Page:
GHANAIAN GOVT SAVES 300 MLN USD BY REVIEWING EXISTING POWER PURCHASE AGREEMENTS

ACCRA, Ghanaian Vice President Mahamudu Bawumia says the government has been able to save 300 million US dollars by reviewing and re-prioritising its existing Power Purchase Agreements which involved the cancellation of about 20 of such agreements, while four had been asked to continue and the rest would be delayed by two to four years, thus reducing the government's liability.

Disclosing this at a Town Hall meeting in Accra Monday, he said the government had secured funding for two power projects and had adopted a power purchase policy which would ensure that any party wanting to undertake power production in Ghana would not charge more than 10 cent per kilowatt/hour of electricity.

Noting that Ghana was paying the highest electricity tariff in the West African sub-region, he said: "In other countries they are charging 10 cent but they are charging us 17 and 21 cents as far as I know," Dr Bawumia said.

He also said the government, in efforts to increase the efficiency of the Volta River Authority, the main power utility in the country, had taken a decision to separate the VRA's thermal operations from its hydro-electricity operations. He added that the government wanted to switch from thermal power to renewal energy.

He said the government had also taken a decision to ensure that all government buildings, including hospitals, schools and other public institutions, use solar energy to cut cost.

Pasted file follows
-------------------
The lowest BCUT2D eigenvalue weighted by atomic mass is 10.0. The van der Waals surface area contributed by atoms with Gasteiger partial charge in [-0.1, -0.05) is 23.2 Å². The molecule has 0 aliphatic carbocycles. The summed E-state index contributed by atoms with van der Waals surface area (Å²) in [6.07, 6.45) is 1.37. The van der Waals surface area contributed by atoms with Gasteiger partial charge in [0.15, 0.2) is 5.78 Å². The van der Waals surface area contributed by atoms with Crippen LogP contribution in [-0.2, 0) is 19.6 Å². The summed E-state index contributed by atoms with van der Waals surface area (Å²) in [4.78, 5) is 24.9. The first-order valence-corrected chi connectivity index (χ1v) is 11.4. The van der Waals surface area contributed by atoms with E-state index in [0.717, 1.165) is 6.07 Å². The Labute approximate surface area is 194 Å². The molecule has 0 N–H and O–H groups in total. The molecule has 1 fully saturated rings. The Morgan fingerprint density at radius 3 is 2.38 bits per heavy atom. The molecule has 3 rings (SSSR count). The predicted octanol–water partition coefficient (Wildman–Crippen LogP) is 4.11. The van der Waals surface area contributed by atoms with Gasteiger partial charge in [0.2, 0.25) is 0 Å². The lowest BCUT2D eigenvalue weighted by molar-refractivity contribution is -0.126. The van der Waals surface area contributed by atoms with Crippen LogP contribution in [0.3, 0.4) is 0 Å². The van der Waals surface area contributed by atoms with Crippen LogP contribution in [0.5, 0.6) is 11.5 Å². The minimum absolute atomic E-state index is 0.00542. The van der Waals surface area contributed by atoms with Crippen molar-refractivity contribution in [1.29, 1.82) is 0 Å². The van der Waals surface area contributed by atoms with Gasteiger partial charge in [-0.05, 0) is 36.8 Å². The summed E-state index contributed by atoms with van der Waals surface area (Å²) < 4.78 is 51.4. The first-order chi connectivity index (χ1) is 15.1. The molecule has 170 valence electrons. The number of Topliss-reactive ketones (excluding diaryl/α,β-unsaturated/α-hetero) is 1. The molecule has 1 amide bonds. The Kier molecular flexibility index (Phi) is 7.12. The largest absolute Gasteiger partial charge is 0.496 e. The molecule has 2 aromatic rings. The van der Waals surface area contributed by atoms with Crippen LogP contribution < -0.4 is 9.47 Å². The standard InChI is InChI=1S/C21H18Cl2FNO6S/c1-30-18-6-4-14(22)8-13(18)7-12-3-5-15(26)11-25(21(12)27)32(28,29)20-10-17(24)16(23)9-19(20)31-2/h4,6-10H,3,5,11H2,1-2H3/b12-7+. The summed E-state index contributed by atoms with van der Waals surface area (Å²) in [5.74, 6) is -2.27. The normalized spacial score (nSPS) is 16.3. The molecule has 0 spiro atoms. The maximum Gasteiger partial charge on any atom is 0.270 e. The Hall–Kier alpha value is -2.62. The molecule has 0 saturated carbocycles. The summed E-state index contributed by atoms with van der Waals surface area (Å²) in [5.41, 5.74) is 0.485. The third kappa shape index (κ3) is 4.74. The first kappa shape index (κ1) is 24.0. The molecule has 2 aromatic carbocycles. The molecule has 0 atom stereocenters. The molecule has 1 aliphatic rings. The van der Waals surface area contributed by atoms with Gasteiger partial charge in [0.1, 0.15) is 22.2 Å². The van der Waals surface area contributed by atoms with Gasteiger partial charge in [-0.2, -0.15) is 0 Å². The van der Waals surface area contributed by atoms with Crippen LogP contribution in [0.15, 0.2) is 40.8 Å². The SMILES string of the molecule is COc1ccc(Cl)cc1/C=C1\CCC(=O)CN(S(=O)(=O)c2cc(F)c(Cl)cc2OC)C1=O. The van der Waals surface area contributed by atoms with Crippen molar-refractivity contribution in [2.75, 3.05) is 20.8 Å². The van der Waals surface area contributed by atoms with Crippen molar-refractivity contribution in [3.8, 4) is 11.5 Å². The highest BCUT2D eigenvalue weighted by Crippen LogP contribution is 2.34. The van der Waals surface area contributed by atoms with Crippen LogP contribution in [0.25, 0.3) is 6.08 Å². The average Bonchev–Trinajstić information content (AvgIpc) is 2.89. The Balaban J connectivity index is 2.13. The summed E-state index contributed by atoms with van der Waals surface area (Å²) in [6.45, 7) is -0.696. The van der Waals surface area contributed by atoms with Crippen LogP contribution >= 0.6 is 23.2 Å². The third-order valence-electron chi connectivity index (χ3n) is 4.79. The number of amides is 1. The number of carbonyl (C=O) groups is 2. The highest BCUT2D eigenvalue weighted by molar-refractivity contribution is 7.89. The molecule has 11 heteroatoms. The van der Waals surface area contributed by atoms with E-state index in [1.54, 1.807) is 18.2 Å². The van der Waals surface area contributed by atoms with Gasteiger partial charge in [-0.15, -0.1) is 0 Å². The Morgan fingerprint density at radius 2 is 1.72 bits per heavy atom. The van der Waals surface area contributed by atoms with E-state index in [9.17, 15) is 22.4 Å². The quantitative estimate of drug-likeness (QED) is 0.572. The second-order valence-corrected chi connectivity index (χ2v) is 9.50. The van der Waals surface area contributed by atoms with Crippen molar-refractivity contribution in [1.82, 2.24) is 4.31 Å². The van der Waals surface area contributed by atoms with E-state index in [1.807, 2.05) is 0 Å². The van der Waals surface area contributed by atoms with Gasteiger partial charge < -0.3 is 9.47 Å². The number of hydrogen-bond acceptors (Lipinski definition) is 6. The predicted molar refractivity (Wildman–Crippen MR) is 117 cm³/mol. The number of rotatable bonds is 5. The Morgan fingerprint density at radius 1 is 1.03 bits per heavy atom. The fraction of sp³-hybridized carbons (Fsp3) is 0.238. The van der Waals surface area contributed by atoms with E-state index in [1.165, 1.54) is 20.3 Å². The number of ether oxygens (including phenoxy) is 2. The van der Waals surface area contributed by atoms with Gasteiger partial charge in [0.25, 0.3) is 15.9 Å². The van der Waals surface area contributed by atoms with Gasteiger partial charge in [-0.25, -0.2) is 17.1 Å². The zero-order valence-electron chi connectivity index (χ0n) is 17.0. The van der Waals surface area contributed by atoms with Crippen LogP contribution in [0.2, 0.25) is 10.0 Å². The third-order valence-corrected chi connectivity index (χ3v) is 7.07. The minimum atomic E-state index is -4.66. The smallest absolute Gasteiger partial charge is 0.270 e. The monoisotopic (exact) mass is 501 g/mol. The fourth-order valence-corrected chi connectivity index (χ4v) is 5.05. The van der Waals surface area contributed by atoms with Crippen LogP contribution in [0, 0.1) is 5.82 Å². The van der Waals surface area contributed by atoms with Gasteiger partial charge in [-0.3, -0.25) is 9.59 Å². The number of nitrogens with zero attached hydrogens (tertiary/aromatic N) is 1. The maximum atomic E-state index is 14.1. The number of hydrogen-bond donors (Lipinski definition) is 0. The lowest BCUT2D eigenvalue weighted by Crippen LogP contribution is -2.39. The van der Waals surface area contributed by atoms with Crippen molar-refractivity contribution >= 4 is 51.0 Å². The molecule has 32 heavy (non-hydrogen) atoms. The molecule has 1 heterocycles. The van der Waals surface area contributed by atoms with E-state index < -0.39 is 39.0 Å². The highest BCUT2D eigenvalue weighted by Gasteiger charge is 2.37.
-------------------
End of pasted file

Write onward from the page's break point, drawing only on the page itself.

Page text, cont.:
Referring to the government's efforts to clamp down on illegal small-scale mining, otherwise known as galamsey, he said the efforts had been boosted with the suspension of licences to small-scale miners in order to restructure the sector.

Source: NAM NEWS NETWORK

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GHANAIAN GOVT SAVES 300 MLN USD BY REVIEWING EXISTING POWER PURCHASE AGREEMENTS

ACCRA, Ghanaian Vice President Mahamudu Bawumia says the government has been able to save 300 million US dollars by reviewing and re-prioritising its existing Power Purchase Agreements which involved the cancellation of about 20 of such agreements, while four had been asked to continue and the rest would be delayed by two to four years, thus reducing the government's liability.

Disclosing this at a Town Hall meeting in Accra Monday, he said the government had secured funding for two power projects and had adopted a power purchase policy which would ensure that any party wanting to undertake power production in Ghana would not charge more than 10 cent per kilowatt/hour of electricity.

Noting that Ghana was paying the highest electricity tariff in the West African sub-region, he said: "In other countries they are charging 10 cent but they are charging us 17 and 21 cents as far as I know," Dr Bawumia said.

He also said the government, in efforts to increase the efficiency of the Volta River Authority, the main power utility in the country, had taken a decision to separate the VRA's thermal operations from its hydro-electricity operations. He added that the government wanted to switch from thermal power to renewal energy.

He said the government had also taken a decision to ensure that all government buildings, including hospitals, schools and other public institutions, use solar energy to cut cost.

Referring to the government's efforts to clamp down on illegal small-scale mining, otherwise known as galamsey, he said the efforts had been boosted with the suspension of licences to small-scale miners in order to restructure the sector.

Source: NAM NEWS NETWORK

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